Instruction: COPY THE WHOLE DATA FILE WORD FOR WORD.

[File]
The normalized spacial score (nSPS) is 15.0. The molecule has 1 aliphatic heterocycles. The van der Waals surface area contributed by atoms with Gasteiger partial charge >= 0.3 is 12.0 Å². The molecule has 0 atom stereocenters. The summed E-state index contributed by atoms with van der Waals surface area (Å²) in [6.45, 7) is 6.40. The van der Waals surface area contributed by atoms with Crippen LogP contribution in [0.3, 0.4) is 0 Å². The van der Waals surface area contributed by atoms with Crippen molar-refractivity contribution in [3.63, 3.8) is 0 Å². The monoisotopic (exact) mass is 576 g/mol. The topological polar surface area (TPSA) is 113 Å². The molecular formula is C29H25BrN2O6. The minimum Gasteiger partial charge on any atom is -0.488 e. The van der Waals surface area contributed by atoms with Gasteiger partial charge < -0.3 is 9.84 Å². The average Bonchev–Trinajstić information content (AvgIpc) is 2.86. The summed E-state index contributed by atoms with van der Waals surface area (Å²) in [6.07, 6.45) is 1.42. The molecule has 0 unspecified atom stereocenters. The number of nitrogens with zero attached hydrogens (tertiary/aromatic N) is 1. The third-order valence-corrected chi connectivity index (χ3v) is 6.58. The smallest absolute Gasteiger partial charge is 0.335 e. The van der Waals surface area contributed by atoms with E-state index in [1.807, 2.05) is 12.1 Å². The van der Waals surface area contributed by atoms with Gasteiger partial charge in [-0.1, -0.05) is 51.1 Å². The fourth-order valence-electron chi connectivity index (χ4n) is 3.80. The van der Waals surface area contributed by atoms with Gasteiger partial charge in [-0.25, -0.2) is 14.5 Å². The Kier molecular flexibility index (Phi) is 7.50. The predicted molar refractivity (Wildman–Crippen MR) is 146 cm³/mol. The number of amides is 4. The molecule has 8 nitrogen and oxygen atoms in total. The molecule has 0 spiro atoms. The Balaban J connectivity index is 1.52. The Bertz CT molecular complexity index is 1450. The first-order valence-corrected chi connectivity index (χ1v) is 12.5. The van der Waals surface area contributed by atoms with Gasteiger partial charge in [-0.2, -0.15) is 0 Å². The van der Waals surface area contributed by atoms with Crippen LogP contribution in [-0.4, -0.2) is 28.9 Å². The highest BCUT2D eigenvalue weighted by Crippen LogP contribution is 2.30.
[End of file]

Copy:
The normalized spacial score (nSPS) is 15.0. The molecule has 1 aliphatic heterocycles. The van der Waals surface area contributed by atoms with Gasteiger partial charge >= 0.3 is 12.0 Å². The molecule has 0 atom stereocenters. The summed E-state index contributed by atoms with van der Waals surface area (Å²) in [6.45, 7) is 6.40. The van der Waals surface area contributed by atoms with Crippen LogP contribution in [0.3, 0.4) is 0 Å². The van der Waals surface area contributed by atoms with Crippen molar-refractivity contribution in [3.63, 3.8) is 0 Å². The monoisotopic (exact) mass is 576 g/mol. The topological polar surface area (TPSA) is 113 Å². The molecular formula is C29H25BrN2O6. The minimum Gasteiger partial charge on any atom is -0.488 e. The van der Waals surface area contributed by atoms with Gasteiger partial charge < -0.3 is 9.84 Å². The average Bonchev–Trinajstić information content (AvgIpc) is 2.86. The summed E-state index contributed by atoms with van der Waals surface area (Å²) in [6.07, 6.45) is 1.42. The molecule has 0 unspecified atom stereocenters. The number of nitrogens with zero attached hydrogens (tertiary/aromatic N) is 1. The third-order valence-corrected chi connectivity index (χ3v) is 6.58. The smallest absolute Gasteiger partial charge is 0.335 e. The van der Waals surface area contributed by atoms with E-state index in [1.807, 2.05) is 12.1 Å². The van der Waals surface area contributed by atoms with Gasteiger partial charge in [-0.1, -0.05) is 51.1 Å². The fourth-order valence-electron chi connectivity index (χ4n) is 3.80. The van der Waals surface area contributed by atoms with Gasteiger partial charge in [-0.25, -0.2) is 14.5 Å². The Kier molecular flexibility index (Phi) is 7.50. The predicted molar refractivity (Wildman–Crippen MR) is 146 cm³/mol. The number of amides is 4. The molecule has 8 nitrogen and oxygen atoms in total. The molecule has 0 spiro atoms. The Balaban J connectivity index is 1.52. The Bertz CT molecular complexity index is 1450. The first-order valence-corrected chi connectivity index (χ1v) is 12.5. The van der Waals surface area contributed by atoms with Gasteiger partial charge in [-0.2, -0.15) is 0 Å². The van der Waals surface area contributed by atoms with Crippen LogP contribution in [-0.4, -0.2) is 28.9 Å². The highest BCUT2D eigenvalue weighted by Crippen LogP contribution is 2.30.